Over the past month and a half not a ton has happened on the Falcon, but I'll share what little I have done. Over that same time period, I did have a pretty great trip to Europe with the wife. It was a long trip that ate up lots of money which means the Falcon project may move a little slower, but was totally worth it. I'll only share one photo from the trip, lest this thing become a travel blog.
|View from Neue Regensburger Hut, Stubaital Austria|
So anyway, we made it back from Europe, but as always, time is short and life is busy. I've only had time to complete a couple small tasks since August. I decide it was finally time to get a real hood retention system. Ever since I cut the core support to fit my big fat intercooler, I've been using a ratcheting tie down strap to hold the hood down as you can see in the photo below.
I have been hesitant to actually go ahead with this project because I didn't really like the idea of drilling into the hood ton install hood pins and was hoping I would think of another method to retain the hood. Well, I didn't think of another method other than Quik-Latch which, while appealing, was a little too "billet-style" for this car. I'm still not totally sold on my hood pins, but the deed is done, and hood pins are pretty old-school anyway. I'm sure they'll grow on me. On the bright side, they only cost about fifteen bucks, and are far more functional than the old ratchet strap.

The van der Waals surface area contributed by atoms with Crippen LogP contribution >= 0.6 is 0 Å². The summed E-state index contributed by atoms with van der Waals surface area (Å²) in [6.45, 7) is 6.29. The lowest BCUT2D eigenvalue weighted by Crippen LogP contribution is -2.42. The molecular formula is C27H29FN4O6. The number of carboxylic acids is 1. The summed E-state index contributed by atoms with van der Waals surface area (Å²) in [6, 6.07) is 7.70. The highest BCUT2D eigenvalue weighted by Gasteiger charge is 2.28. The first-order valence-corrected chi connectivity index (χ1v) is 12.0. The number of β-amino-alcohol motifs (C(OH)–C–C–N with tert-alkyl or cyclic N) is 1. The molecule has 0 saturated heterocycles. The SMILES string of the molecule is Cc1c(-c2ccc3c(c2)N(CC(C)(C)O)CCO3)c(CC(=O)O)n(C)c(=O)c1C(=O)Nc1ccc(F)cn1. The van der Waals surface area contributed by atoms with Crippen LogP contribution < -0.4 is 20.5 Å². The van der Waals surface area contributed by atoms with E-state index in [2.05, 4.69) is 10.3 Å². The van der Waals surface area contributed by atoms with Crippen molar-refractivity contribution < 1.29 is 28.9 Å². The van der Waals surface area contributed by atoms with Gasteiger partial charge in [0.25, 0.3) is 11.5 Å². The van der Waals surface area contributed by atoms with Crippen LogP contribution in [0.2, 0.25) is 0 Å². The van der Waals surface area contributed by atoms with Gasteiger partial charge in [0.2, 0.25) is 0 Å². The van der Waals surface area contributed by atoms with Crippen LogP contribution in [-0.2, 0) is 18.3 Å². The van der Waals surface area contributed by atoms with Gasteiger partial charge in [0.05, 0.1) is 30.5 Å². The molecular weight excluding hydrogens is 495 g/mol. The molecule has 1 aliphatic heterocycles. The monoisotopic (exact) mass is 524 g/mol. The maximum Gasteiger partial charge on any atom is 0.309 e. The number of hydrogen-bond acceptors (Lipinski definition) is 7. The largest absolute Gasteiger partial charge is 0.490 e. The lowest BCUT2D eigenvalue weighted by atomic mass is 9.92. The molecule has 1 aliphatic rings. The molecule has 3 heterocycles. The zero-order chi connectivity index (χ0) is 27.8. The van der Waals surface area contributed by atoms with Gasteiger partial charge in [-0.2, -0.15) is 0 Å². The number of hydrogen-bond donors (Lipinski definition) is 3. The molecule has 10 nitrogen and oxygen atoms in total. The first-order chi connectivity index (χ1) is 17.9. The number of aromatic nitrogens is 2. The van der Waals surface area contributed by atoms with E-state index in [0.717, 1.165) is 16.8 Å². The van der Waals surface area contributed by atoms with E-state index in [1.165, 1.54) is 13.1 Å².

|Pins mounted, ready to mark drill spots on the hood|
|First hole drilled, second hole marked|
The other small task I completed was to eliminate the last of the old girl's really terrifying features. I found that when making a right hand turn, the motor would shift slightly and the motor mount would catch on a set screw in a steering joint. This meant that mid turn, the steering angle would suddenly lock, and that would make me say "oh bother"... or something to that effect. I was able to clearance the mount in a few minutes thanks to my third favorite tool, the die grinder with a carbide burr.
It seems the more I see those two tailpipes sticking out the back of the Falcon, the happier I am with my exhaust job. Almost makes the 30 hours I spent on it worth it!
Two small items: at the beginning of this post, I said that work on the Falcon might be a little slow for a while. This is true, however, Jen and I will be moving to another house, the house where Grace currently resides. When that happens, it will be a lot easier to work. That's the first item. The second item is the video shown below. Bonus points if you can decipher it's relevance.